Django TDD setup

Unit Tests

Setup

1. Create virtual env. pipenv shell
2. Install django pipenv install django
3. Create django project. django-admin startproject tested
4. Create .gitignore file touch .gitignore

settings

setup a settings file for tests. This will use an in-memory sqlite DB (sqlite3). This is good because we don’t want a PG or MySQL db running i/o operation on the hard-drive. We have 100s of tests and db needs to be setup and teardown for each test. So and in-memory db like sqlite is the best choice for test database. I also add EMAIL_BACKEND in it to set the email backend to local so it accidentally does not start sending emails.

Install pytest and plugins

Install pytest and related plugins

pipenv install pytest pytest-cov pytest-django mock pytest-factoryboy

pytest-cov is for generating a coverage report that is based on how much of your code is covered by the tests.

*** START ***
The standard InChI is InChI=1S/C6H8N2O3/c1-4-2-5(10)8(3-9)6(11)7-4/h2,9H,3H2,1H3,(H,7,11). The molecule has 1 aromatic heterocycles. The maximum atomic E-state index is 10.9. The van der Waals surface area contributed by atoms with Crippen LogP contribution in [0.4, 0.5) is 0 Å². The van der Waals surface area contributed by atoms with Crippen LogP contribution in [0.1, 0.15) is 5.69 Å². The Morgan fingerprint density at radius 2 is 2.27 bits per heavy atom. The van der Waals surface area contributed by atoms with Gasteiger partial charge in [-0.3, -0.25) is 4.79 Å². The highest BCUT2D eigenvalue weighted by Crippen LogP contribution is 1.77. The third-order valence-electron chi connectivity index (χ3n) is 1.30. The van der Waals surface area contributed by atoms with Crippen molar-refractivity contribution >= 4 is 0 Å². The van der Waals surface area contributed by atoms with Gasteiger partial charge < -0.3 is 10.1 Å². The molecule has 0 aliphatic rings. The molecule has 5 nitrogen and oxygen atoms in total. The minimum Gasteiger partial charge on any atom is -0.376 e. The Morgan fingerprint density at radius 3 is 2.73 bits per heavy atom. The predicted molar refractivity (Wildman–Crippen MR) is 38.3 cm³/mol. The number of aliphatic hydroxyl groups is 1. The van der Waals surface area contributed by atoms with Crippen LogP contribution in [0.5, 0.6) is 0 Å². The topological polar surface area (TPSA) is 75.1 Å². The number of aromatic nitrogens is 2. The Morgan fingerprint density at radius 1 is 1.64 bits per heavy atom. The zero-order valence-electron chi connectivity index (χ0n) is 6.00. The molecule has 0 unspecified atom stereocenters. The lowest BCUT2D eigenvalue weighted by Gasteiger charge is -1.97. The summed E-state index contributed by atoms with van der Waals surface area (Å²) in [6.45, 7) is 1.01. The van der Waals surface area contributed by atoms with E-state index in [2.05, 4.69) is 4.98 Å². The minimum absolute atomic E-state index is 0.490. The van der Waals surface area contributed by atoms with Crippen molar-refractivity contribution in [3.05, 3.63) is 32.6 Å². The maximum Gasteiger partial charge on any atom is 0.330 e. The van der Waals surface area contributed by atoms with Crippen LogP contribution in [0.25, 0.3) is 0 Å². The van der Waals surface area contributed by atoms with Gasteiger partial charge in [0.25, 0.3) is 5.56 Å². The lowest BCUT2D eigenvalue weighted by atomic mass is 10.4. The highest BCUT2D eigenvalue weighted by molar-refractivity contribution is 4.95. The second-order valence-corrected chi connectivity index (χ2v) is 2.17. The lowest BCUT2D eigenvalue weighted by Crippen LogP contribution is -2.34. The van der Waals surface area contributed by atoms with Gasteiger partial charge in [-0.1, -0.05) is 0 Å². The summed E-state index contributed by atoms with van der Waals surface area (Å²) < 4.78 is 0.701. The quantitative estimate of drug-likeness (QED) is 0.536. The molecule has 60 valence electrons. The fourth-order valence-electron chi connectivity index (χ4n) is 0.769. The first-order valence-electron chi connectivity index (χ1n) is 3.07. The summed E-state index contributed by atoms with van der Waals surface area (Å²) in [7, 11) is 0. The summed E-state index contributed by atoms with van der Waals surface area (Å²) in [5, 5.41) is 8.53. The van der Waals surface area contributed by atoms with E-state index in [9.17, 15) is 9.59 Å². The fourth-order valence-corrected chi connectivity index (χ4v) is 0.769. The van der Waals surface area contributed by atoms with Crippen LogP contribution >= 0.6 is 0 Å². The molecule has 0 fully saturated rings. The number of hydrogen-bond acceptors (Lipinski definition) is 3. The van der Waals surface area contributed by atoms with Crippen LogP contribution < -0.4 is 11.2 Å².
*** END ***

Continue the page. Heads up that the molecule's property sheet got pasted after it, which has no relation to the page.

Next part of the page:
mock is a third party mocking application that allows one to create an API of payment gateways and other services
pytest-factoryboy generates testing data including populating the database with random data.

pytest.ini

Next step is to put a pytest.ini file. You put it at the root of the project, same level as manage.py

addopts are the options that one may add on the command line interface (CLI). We want no migrations for the database and we want a coverage report in HTML. Other options are available here – http://pytest-cov.readthedocs.io/en/latest/readme.html#reporting

At this point, you can try to see if tests can be launched.

In terminal, where pytest.ini is located, run: pytest

.coveragerc

Since we want 100% coverage, we put a .coveragerc file to indicate what files we don’t intend to be included in coverage.

this file is at same level as pytest.ini file.

Test procedure